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First 5000 Characters:The COVID-19 pandemic has brought infectious disease modelling to the forefront, with mainstream media uncovering the good, the bad, and sometimes, the ugly in a field of research that is being used more than ever to inform public health decision-making. A dramatic example is the code release of Imperial College London's COVID-19 simulations, which sparked waves of criticisms for its poor coding practices, although the results themselves were later found to be reproducible.1
Does good coding matter in science? If by good coding we mean using practices that make the code clear and easy to reuse, maintain, expand on, and test—in short, reliable—then the answer is yes. And it matters even more when the corresponding piece of software is used to inform public health operations. Unfortunately, scientific software development has struggled to gain recognition,2, 3 and there has been little incentive so far for academic researchers to make code free to access and transparent in infectious disease modelling.
The issue is not limited to modelling. The emergence of outbreak analytics as a new field of research emphasises the need for high-quality, freely available, and open-source software tools for informing the response to infectious disease outbreaks, from data collection to advanced statistical analyses.4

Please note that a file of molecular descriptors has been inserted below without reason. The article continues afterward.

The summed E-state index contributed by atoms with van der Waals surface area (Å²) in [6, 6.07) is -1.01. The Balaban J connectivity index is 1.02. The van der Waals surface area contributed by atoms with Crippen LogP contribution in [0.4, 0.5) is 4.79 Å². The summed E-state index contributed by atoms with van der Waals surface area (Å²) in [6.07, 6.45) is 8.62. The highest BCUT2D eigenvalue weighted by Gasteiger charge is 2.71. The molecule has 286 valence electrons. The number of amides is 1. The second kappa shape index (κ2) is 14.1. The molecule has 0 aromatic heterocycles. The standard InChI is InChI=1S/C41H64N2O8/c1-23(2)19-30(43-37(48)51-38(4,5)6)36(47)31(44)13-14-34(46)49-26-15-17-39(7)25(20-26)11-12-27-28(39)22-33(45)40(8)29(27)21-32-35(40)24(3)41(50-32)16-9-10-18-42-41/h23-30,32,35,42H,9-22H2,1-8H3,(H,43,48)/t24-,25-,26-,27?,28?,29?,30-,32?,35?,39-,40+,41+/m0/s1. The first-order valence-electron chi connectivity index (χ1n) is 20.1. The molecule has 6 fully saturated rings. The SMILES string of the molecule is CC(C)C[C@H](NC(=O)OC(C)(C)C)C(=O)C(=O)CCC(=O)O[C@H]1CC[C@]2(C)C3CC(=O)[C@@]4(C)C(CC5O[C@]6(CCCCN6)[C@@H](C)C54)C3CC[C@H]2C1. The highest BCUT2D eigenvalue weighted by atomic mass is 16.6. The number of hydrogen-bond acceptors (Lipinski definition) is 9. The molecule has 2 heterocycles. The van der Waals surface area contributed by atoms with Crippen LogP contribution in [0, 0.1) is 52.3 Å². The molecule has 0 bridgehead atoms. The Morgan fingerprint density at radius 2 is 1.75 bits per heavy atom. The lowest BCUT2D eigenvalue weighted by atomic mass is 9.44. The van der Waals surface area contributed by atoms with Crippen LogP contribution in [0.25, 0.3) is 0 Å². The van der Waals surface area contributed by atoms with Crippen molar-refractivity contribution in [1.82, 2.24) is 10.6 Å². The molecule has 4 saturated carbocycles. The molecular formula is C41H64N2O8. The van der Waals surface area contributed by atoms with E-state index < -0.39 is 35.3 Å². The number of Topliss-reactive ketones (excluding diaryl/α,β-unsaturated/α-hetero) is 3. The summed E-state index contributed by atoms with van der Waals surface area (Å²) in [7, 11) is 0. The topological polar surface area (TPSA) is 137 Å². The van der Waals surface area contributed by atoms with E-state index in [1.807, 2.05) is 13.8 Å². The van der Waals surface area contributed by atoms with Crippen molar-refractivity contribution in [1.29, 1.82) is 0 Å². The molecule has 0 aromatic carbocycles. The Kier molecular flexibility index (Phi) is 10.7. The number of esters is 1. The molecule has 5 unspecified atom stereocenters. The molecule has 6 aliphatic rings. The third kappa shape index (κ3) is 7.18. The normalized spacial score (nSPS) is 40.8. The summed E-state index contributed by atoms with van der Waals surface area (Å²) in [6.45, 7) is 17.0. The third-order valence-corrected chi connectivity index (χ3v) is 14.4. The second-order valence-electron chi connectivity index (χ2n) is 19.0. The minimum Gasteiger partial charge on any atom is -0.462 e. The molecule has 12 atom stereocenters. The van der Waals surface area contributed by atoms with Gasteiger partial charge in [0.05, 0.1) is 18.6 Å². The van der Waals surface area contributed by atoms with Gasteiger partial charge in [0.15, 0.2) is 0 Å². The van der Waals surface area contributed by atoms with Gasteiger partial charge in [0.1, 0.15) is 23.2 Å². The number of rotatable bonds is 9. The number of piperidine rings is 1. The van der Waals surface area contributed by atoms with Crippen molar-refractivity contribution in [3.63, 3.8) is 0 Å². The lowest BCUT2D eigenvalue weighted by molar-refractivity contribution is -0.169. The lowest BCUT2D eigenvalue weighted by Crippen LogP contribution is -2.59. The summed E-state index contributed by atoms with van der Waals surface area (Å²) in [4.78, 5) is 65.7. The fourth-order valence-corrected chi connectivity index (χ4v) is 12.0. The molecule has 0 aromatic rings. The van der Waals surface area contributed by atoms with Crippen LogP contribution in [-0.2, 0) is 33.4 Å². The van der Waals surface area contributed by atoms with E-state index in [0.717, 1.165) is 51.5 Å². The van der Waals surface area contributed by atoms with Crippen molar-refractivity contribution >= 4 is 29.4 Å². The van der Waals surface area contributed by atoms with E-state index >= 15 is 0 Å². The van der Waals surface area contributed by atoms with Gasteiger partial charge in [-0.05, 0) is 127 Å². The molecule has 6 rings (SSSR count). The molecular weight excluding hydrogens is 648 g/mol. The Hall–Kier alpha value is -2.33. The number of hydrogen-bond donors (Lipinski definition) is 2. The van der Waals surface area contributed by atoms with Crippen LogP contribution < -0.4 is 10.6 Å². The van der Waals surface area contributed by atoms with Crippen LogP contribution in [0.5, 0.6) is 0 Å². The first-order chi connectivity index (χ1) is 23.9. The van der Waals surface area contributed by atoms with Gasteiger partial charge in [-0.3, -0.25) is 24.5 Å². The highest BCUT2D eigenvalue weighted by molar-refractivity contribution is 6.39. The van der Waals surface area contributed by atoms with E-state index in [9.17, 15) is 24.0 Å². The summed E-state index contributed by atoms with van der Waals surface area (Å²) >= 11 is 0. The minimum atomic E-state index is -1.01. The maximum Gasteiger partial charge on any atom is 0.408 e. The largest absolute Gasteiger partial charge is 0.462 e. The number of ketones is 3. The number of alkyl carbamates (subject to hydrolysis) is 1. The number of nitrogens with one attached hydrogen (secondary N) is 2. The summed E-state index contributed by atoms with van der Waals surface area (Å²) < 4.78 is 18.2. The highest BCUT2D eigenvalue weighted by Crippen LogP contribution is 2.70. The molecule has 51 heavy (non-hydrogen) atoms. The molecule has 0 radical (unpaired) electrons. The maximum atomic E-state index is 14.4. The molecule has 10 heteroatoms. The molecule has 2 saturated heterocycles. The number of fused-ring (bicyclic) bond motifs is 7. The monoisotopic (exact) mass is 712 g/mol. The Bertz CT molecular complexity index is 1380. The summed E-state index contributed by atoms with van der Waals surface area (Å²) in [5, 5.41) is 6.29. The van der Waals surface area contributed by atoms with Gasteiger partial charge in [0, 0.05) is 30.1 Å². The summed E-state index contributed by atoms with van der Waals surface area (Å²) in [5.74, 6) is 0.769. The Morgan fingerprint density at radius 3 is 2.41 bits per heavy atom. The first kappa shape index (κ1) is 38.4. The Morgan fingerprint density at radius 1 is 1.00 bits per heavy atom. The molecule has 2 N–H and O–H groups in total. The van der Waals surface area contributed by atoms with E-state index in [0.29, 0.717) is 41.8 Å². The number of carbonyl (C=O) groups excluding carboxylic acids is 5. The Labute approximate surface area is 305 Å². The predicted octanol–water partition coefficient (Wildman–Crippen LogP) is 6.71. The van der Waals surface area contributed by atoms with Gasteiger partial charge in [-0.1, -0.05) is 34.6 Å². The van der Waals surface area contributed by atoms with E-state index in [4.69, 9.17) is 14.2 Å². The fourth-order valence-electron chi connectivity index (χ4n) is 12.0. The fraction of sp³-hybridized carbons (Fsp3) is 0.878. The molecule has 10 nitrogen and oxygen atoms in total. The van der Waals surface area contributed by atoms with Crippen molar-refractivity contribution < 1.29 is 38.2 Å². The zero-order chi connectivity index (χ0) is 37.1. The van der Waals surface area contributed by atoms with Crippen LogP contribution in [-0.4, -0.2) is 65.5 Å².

Nor is the issue new. Development of tools for outbreak analytics has been chronically undervalued and underfunded. Despite the emergence of initiatives, such as the R Epidemics Consortium,5 to promote open-source software for outbreak response, such projects typically fall outside the scopes of health-research funders, lying somewhere between theoretical modelling work and interventions.
As a result, we have faced an absurd situation where data scientists involved in outbreak responses have encountered the same issues at every new outbreak, without ever being able to focus on developing software tools to solve these problems once and for all. While it is frustrating to see this issue finally acknowledged during the biggest public health crisis in recent times, it is not too late for a cultural shift to take place.
Solutions are simple. The development of high-quality scientific software must be as valued as other academic outputs. Dedicated career profiles for scientific software engineers must be created to build long-term capacity in academic institutions. Last, and perhaps most importantly, funders need to lead—not follow—this cultural shift by acknowledging the development of outbreak analytics tools as a field deserving recognition and support.